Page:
A Series On Statelessness: What Does It Mean To Be Stateless?

“Invisible” people exist all around the world. They are commonly referred to as “stateless.” But in some places, they’re also known as “the erased“.

According to the UNHCR, “The international legal definition of a stateless person is “a person who is not considered as a national by any State under the operation of its law.” In short, they have no nationality in any country.

Statelessness by the numbers

It’s estimated that there are about 10 million of these “invisible” persons worldwide. But most countries have no way of accurately documenting individuals they fail to recognize.

In Malaysia, establishing the number of stateless residents proves to be a controversial task. The government recently released an official number of stateless Indians in the country based on the number of applications they had received for citizenship (3,853). This number is being called into question by an advisor for Lawyers of Liberty, Surendran. He argues that this number does not include those:

  • who have been rejected for citizenship
  • whose applications have gone missing, or
  • who have not been able to apply or have stopped trying.

Instead, he believes the government should accept “the figure of 300,000 stateless Indians which [he] had first suggested in 2012. That figure was a credible estimate based upon the feedback from NGOs, activists, and also population studies.”

And even if there was an accurate number of stateless persons worldwide, the problem isn’t close to being solved.

The UNHCR estimates that every 10 minutes a stateless child is born. And in the top 20 countries with the largest stateless populations, at least 70,000 stateless children are born yearly.

Some of these countries include: Estonia, Iraq, Kuwait, Latvia, Myanmar, Nepal, Saudi-Arabia, the Syrian Arab Republic, Thailand, the Dominican Republic, Zimbabwe, India. and Indonesia.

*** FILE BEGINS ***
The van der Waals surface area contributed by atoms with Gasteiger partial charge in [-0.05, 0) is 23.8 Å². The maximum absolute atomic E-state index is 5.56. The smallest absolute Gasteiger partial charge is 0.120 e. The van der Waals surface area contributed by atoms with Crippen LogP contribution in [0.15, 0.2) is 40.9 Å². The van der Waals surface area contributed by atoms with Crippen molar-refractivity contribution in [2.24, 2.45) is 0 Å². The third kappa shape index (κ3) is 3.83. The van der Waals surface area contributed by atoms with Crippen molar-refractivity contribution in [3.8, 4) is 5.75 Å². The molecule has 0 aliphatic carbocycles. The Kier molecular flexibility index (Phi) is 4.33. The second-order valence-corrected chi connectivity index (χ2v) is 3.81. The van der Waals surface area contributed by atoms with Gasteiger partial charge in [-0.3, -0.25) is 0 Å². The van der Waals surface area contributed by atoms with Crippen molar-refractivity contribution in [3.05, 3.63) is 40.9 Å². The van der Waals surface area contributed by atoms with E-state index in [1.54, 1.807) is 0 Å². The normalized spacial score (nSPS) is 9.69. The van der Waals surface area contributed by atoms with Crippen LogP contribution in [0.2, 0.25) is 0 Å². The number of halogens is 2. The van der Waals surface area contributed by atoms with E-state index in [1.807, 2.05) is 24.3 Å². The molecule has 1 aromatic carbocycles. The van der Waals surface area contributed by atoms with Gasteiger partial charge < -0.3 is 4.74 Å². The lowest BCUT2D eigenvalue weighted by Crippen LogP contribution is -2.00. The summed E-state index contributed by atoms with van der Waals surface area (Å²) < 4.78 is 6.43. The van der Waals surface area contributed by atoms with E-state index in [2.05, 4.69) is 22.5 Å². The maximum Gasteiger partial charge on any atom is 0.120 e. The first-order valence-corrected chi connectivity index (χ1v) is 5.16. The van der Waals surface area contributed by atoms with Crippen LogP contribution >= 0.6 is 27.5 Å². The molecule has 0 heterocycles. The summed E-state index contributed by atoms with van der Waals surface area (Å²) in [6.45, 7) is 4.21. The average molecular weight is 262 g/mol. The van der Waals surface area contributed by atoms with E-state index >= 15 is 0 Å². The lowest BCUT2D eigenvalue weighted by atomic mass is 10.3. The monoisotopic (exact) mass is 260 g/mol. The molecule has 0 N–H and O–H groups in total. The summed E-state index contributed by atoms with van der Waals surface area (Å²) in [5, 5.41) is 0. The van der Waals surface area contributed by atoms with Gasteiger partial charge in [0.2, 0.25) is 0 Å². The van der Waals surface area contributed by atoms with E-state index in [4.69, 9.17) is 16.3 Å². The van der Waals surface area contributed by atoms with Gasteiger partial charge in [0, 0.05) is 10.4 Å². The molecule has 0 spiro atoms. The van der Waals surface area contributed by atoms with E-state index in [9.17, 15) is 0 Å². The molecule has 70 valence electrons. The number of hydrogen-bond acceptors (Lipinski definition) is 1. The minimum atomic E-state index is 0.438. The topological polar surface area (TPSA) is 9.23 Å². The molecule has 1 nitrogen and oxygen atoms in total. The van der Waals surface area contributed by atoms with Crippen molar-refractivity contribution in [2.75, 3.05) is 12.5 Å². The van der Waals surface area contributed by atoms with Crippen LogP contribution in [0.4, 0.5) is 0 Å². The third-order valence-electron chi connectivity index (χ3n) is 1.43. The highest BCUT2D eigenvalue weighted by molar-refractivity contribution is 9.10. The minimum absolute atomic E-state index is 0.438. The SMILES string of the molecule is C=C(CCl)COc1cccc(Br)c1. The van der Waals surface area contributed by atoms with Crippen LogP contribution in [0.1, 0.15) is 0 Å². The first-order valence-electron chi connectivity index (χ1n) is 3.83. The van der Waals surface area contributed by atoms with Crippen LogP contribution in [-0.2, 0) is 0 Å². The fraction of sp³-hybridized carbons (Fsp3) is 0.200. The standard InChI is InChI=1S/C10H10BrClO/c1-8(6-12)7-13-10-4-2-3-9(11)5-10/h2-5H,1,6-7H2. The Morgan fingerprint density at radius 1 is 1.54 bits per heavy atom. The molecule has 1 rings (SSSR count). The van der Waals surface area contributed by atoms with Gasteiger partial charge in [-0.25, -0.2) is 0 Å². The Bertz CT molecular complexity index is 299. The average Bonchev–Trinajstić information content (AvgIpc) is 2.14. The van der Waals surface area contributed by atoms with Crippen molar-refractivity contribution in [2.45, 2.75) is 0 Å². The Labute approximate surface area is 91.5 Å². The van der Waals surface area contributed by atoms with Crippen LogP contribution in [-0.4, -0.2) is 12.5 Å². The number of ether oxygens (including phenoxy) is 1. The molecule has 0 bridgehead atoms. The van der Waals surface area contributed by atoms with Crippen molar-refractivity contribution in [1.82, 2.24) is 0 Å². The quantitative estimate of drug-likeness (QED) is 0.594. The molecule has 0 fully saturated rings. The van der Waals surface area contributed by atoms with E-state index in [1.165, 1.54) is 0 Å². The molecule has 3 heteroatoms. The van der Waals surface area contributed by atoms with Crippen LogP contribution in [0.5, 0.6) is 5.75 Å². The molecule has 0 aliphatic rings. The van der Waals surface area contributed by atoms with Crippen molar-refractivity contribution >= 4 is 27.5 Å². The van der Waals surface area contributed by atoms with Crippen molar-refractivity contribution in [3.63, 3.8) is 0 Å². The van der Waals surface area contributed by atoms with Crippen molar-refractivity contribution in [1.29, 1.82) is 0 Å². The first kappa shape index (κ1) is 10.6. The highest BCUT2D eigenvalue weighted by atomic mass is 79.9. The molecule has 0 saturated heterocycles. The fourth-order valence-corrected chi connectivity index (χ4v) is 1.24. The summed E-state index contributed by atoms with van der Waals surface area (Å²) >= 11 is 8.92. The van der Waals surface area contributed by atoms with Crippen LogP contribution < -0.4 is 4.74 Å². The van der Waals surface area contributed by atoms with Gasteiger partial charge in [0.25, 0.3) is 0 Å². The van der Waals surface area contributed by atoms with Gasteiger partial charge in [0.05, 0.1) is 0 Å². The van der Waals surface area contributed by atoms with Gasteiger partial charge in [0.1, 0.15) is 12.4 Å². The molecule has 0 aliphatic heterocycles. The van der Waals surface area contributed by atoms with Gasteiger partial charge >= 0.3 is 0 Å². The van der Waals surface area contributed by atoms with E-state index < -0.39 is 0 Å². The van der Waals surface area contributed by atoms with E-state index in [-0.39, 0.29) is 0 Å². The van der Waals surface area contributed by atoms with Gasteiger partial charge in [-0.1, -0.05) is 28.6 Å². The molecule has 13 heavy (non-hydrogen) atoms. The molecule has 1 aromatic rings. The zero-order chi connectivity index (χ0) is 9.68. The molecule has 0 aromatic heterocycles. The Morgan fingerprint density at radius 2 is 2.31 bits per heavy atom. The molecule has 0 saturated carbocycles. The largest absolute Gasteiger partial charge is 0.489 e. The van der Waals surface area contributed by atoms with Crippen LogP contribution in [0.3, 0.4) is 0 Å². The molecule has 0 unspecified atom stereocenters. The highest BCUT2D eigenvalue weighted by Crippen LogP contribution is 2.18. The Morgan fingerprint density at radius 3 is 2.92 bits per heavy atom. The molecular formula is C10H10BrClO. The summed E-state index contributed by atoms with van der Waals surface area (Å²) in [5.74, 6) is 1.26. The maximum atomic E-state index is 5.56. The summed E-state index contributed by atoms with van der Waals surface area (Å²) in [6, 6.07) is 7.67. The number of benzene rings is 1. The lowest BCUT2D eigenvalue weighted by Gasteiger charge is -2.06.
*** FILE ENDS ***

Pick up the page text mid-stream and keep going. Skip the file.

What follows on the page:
infographic of Statistics on Statelessness

How does someone become stateless?

There are a variety of ways that someone can become stateless including:

  • An event that affects the legitimacy of a state and thus the nationality of its citizens.
  • The birth of a child in a foreign country where that country does not grant citizenship to those born on its soil. And where the parents’ country of citizenship does not grant immediate citizenship to those born outside of its borders.
  • Arbitrary withdrawal of citizenship by the government.
  • Administrative problems or confusion of laws and bureaucracy.

And these are only a few examples. There are many more scenarios where an individual’s nationality can be lost, denied, or taken from them.

The problems of statelessness

Looking at the numbers only tells us so much. It’s important to understand what it actually means to be stateless.

Imagine for a moment that a new government took over your country. Suddenly your driver’s license, passport, and all other documentation verifying your citizenship were declared to be no longer valid. Perhaps, because of the color of your eyes, you were told you’d be denied citizenship under the new government.

What would your life be like?

If the government held strict regulations against foreign citizens, you could be imprisoned in a moment’s notice. In all likelihood, you would have to hide your family away from government officials. Perhaps even bribe those who came to report your family.

Police car

Your children would not be able to attend any public functions. Furthermore, you’d be at the mercy of private individuals who were willing to help “illegals.”

You wouldn’t be able to legally drive a car, have a job or travel anywhere that required showing identification.

Because you couldn’t legally work, you’d probably be taken advantage of by employers. And you’d have no way to demand fair compensation.

It’s hard for us to even imagine living under these circumstances. But for those who are stateless, these are the realities they face every day. In addition, undocumented persons, especially children are prime targets for human traffickers. After all, who will report them missing? And even if someone does, who will waste money to look for non-citizens?

Stateless children are trafficked for sexual exploitation, slave-labor, and even illegal adoptions. Some are taken to serve in the military despite being too young as they’re unable to prove their age.

What’s to be done about it?

Just the term “stateless” implies that with the State’s intervention, statelessness wouldn’t be an issue. But this isn’t entirely the case. For one, state regulations created this problem in the first place. And furthermore, it’s often state bureaucracy that keeps people stateless.

While the UNHCR has a goal to end statelessness by 2024, what can private individuals do? And what would statelessness look like in Christian nation? We’ll explore the answers to these questions in upcoming articles as we continue our series on statelessness.

 

Further reading:

http://www.refworld.org/pdfid/50b899602.pdf